Do you struggle to gain more social media followers? Sure, metrics related to the size of your network don’t mean much, we call these vanity metrics, but they do represent the potential for message spread. A large social media following means your message potentially spreads to a large number of social media users only if your followers engage with your brand or preform other actionable metrics that translate into meaningful behaviors that help you reach your goals.
Vanity metrics versus actionable metrics
- followers, fans, friends, etc.
- email subscribers
- white paper downloads
- and many more
In contrast, actionable metrics show performance toward your goals. Spending time and money to improve performance as measured by actionable metrics translates into improved ROI. Here are examples of actionable metrics:
- social media engagement
- active users
- ROAS — return on advertising spend
- AOV — average order value or the average order size
- CLV — customer lifetime value or the value of all future purchases made by a customer
- shopping cart abandonment, which actually represents sales lost so a decrease in ROI
- and many more
When you’re trying to gain social media followers, you’re only doing half the job. What you need are engaged social media followers because they amplify your message. Here’s how engagement works to amplify your message:
Hence, 2 million engaged followers (who RT, comment, like, or share your posts) make your message visible to their network (except with Facebook because they use an algorithm to limit visibility in an effort (misguided?) to keep you entertained on their platform). Let’s assume your 2 million engaged followers have an average of 245 followers/fans/friends/etc (which is not that many), so your message reaches 49 million. If we take that to the next generation by assuming those users average 245 connections, your message now reaches 1.2 billion and you’ve now reached more people than a 30 second commercial on the Super Bowl or World Cup for less cost, especially when you consider a Super Bowl ad is over $5 million.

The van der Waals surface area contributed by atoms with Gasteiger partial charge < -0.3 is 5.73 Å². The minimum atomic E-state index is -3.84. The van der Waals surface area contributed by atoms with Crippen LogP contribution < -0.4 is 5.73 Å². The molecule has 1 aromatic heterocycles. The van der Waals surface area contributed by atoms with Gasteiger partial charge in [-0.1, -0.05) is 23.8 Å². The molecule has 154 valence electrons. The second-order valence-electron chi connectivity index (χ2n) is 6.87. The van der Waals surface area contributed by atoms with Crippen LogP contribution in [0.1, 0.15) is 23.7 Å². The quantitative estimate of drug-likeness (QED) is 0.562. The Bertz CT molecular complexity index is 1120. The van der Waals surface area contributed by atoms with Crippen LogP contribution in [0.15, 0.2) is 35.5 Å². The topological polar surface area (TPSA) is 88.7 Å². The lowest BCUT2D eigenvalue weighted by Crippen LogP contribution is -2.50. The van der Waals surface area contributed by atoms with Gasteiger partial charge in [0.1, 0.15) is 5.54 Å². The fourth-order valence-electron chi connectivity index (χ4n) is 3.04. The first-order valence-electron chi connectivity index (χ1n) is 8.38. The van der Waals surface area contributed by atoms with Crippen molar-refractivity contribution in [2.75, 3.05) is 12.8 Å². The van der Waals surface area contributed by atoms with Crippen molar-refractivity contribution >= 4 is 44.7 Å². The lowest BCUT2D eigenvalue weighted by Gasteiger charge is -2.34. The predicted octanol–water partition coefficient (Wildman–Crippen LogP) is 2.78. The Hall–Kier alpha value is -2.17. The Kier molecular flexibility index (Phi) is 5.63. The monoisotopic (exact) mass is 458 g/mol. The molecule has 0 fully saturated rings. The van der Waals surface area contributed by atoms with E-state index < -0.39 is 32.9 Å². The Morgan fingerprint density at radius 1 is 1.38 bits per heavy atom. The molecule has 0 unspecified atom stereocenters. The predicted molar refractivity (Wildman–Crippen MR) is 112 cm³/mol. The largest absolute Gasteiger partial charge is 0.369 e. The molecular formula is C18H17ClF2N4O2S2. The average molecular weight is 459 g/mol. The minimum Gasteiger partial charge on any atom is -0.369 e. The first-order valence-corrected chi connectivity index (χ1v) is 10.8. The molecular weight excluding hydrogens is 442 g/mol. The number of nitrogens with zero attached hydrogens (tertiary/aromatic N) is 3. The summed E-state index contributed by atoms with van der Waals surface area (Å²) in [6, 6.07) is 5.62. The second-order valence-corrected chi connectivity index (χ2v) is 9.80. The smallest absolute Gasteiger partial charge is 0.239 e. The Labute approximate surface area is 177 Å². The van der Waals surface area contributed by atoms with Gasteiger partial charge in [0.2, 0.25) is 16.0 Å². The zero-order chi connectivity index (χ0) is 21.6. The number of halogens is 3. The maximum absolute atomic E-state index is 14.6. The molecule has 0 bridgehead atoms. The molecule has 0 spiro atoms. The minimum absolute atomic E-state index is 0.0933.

Hence, you need to gain social media followers but also keep them engaged.
You must gain social media followers organically. Avoid purchasing fake followers because they don’t engage with your brand and only end up wasting your money.
Instead, follow the 8 steps discussed below. Implementing these tips into your social media strategy helps grow your social media following.
Step #1 – Follow successful examples
A social media strategy involves long-term goals. You won’t see huge success in the short-run but don’t get discouraged. By the same token, just doing social media without a clear strategy based on best practices, wastes time, and money. You won’t know immediately if your poor performance results from a poor strategy or because you just need to give the strategy time to work. As a result, you might move in the wrong direction for some time before realizing you need a better strategy. By that time, wasted time and money may not be your biggest problem, but poor brand image based on inept actions or improper messaging may drive down results far into the future.
Look for some inspiration from other brands who succeeded in social media strategy, regardless of whether they compete in your marketing niche or not. Take a look at these 5 epic social media campaign examples you need to learn from when you are struggling.
Step #2 – Focus on quality over quantity
Producing valuable content on a consistent basis is the number 1 issue when planning your social media strategy. And, don’t abandon quality for the sake of quantity. Without interesting, entertaining, and informative content, you’ll seriously struggle to build a following.
Even if you have rough times now and then when generating content ideas, be patient.
A content calendar helps keep high-quality content coming. Search Google to find content calendar templates, then adapt them to your content strategy. Fill the calendar when ideas strike then you never face the dreaded blank screen that challenges even the best writers.
Content ideas come from lots of places. Sometimes it helps to create themes for different days, such as features on employees every Wednesday or Wild Weekend Fridays. Look for trends (ie. Google Trends) then think about how these trends fit into your content goals.
Adapt your content to the specifics of each platform. For instance, Pinterest and Instagram are heavily image-based, while LinkedIn focuses on long-form content. Twitter imposes a limit on the number of characters used in posts and does well with hashtags.